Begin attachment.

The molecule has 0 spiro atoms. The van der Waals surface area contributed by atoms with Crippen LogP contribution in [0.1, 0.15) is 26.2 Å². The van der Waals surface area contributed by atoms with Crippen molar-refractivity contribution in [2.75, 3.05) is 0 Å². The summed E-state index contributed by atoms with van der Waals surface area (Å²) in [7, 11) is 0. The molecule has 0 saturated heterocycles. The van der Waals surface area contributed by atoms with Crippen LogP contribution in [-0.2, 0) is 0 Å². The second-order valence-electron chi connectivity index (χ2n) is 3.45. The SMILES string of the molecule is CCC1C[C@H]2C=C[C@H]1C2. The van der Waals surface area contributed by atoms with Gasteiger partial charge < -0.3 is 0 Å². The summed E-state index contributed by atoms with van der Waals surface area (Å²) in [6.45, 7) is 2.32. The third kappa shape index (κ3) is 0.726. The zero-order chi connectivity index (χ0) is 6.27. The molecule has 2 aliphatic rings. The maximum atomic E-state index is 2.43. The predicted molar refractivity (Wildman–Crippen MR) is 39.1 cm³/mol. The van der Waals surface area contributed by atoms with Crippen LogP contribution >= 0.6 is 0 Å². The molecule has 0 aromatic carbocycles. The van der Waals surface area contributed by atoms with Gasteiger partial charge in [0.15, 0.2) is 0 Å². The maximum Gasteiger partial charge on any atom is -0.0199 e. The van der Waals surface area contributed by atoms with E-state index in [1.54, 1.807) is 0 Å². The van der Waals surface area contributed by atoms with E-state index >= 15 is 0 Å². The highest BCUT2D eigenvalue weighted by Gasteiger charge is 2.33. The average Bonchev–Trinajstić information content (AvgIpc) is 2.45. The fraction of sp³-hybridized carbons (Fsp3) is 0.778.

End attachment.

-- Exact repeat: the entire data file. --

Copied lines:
The molecule has 0 spiro atoms. The van der Waals surface area contributed by atoms with Crippen LogP contribution in [0.1, 0.15) is 26.2 Å². The van der Waals surface area contributed by atoms with Crippen molar-refractivity contribution in [2.75, 3.05) is 0 Å². The summed E-state index contributed by atoms with van der Waals surface area (Å²) in [7, 11) is 0. The molecule has 0 saturated heterocycles. The van der Waals surface area contributed by atoms with Crippen LogP contribution in [-0.2, 0) is 0 Å². The second-order valence-electron chi connectivity index (χ2n) is 3.45. The SMILES string of the molecule is CCC1C[C@H]2C=C[C@H]1C2. The van der Waals surface area contributed by atoms with Gasteiger partial charge < -0.3 is 0 Å². The summed E-state index contributed by atoms with van der Waals surface area (Å²) in [6.45, 7) is 2.32. The third kappa shape index (κ3) is 0.726. The zero-order chi connectivity index (χ0) is 6.27. The molecule has 2 aliphatic rings. The maximum atomic E-state index is 2.43. The predicted molar refractivity (Wildman–Crippen MR) is 39.1 cm³/mol. The van der Waals surface area contributed by atoms with Crippen LogP contribution >= 0.6 is 0 Å². The molecule has 0 aromatic carbocycles. The van der Waals surface area contributed by atoms with Gasteiger partial charge in [0.15, 0.2) is 0 Å². The maximum Gasteiger partial charge on any atom is -0.0199 e. The van der Waals surface area contributed by atoms with E-state index in [1.54, 1.807) is 0 Å². The van der Waals surface area contributed by atoms with E-state index >= 15 is 0 Å². The highest BCUT2D eigenvalue weighted by Gasteiger charge is 2.33. The average Bonchev–Trinajstić information content (AvgIpc) is 2.45. The fraction of sp³-hybridized carbons (Fsp3) is 0.778.